Sunday, Aug. 10: Officers use an LRAD sound cannon in an attempt to disperse the crowd.
A journalist live-streaming the demonstrations for Argus Radio captured the sound cannons, which blast pain-inducing noises over long distances, on film. The technology has previously sparked fears that it can cause permanent hearing loss, particularly if an officer isn’t properly trained in how to use it. “Human discomfort starts when a sound hits 120dB, well below the LRAD’s threshold,” Gizmodo explains. “Permanent hearing loss begins at 130dB, and if the device is turned up to 140dB, anyone within its path would not only suffer hearing loss, they could potentially lose their balance and be unable to move out of the path of the audio.”
Tuesday, Aug. 12: Police backtrack on releasing the name of the officer involved in the shooting.
Chief Jackson canceled plans to release the name of the officer who shot Brown, citing concerns for the safety of the officer and his colleagues. This decision further inflamed an already frustrated community, further fueling unrest among protesters who had been demanding answers (and getting none) for several days.
Tuesday, Aug. 12: The FAA bans low-flying aircraft over Ferguson.
The agency issued the temporary restrictions—which effectively barred news helicopters from the city's skies—at the request of local police, who claimed the ban was needed after one of its own choppers was shot at "multiple times on Sunday night," according to a spokesman. The ban was originally supposed to last one week but was extended for another seven days on Monday, Aug. 18, “to provide a safe environment for law enforcement activities," according to the FAA.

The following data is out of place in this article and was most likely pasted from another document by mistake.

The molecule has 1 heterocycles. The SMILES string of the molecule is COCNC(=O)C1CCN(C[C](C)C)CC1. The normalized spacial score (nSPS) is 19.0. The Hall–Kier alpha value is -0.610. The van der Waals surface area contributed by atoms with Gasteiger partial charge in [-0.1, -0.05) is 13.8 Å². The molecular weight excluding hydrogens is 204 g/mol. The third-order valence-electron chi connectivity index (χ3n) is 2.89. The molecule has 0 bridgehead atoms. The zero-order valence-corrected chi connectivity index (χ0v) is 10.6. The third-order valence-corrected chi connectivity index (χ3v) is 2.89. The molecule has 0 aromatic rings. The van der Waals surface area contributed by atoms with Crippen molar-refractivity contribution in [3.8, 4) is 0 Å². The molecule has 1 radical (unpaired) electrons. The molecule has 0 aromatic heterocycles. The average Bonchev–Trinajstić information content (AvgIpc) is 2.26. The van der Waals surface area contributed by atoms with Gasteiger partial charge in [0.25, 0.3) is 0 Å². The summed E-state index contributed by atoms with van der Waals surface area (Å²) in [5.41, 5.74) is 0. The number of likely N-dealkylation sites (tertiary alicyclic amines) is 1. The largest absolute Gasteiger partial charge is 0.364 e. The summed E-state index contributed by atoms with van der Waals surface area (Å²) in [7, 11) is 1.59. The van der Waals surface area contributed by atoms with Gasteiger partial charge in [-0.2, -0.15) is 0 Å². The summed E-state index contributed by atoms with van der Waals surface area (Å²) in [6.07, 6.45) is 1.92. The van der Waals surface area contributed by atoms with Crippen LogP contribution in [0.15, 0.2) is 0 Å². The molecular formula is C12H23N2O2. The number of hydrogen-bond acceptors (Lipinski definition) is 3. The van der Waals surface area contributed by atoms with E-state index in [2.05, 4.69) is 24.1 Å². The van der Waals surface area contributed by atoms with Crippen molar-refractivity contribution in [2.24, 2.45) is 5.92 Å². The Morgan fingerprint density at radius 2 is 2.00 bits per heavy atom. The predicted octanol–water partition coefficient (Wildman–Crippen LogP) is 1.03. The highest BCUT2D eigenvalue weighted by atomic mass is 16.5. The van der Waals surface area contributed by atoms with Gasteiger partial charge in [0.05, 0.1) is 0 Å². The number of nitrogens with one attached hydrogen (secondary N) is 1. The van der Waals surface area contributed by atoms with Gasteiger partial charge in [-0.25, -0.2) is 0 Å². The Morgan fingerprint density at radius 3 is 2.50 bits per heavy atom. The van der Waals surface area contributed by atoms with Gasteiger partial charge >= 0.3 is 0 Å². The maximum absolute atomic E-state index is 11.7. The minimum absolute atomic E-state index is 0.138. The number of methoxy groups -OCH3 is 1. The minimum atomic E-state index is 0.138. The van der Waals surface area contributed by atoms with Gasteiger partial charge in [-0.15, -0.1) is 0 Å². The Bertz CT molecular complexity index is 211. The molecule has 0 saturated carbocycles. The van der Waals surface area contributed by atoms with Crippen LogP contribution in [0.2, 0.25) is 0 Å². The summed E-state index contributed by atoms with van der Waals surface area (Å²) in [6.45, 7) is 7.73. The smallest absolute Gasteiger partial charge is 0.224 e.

Wednesday, Aug. 13: Ferguson police officers reportedly remove their nametags and refuse to identify themselves when asked.
Huffington Post reporter Ryan Reilly was among the first to point out the lack of ID, a fact that was then confirmed by numerous photos. Some states require a police officer to identify him- or herself, but former St. Louis Police Chief Dan Isom, now a professor of criminal justice at the University of Missouri–St. Louis, told Slate that he was "not aware" of any law that required police in Missouri to wear identification or give their names if asked. Still, the seeming anonymity, and resulting unaccountability, of officers in Ferguson would become a running theme.